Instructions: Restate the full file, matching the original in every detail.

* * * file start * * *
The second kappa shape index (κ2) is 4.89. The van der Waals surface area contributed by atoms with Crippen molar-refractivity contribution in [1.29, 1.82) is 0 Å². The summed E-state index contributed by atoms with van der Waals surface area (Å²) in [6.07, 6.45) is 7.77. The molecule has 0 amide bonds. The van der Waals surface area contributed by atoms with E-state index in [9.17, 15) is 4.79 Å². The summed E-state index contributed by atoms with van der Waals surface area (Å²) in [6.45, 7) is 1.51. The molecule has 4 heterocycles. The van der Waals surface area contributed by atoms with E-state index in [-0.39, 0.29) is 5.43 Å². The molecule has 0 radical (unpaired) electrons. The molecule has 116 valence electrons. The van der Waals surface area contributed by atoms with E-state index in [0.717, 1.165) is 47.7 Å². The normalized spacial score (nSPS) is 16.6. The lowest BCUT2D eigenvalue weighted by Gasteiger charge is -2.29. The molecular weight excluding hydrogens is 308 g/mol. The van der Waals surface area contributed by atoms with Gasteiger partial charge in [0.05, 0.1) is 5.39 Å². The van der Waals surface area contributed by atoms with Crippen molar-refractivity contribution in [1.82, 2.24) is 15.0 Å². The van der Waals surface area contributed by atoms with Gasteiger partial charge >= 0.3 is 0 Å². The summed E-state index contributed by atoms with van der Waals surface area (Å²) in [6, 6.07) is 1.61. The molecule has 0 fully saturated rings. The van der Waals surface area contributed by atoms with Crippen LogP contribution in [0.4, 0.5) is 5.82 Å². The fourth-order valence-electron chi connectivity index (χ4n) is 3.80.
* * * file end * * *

The second kappa shape index (κ2) is 4.89. The van der Waals surface area contributed by atoms with Crippen molar-refractivity contribution in [1.29, 1.82) is 0 Å². The summed E-state index contributed by atoms with van der Waals surface area (Å²) in [6.07, 6.45) is 7.77. The molecule has 0 amide bonds. The van der Waals surface area contributed by atoms with E-state index in [9.17, 15) is 4.79 Å². The summed E-state index contributed by atoms with van der Waals surface area (Å²) in [6.45, 7) is 1.51. The molecule has 4 heterocycles. The van der Waals surface area contributed by atoms with E-state index in [-0.39, 0.29) is 5.43 Å². The molecule has 0 radical (unpaired) electrons. The molecule has 116 valence electrons. The van der Waals surface area contributed by atoms with E-state index in [0.717, 1.165) is 47.7 Å². The normalized spacial score (nSPS) is 16.6. The lowest BCUT2D eigenvalue weighted by Gasteiger charge is -2.29. The molecular weight excluding hydrogens is 308 g/mol. The van der Waals surface area contributed by atoms with Gasteiger partial charge in [0.05, 0.1) is 5.39 Å². The van der Waals surface area contributed by atoms with Crippen molar-refractivity contribution in [1.82, 2.24) is 15.0 Å². The van der Waals surface area contributed by atoms with Gasteiger partial charge >= 0.3 is 0 Å². The summed E-state index contributed by atoms with van der Waals surface area (Å²) in [6, 6.07) is 1.61. The molecule has 0 fully saturated rings. The van der Waals surface area contributed by atoms with Crippen LogP contribution in [0.4, 0.5) is 5.82 Å². The fourth-order valence-electron chi connectivity index (χ4n) is 3.80.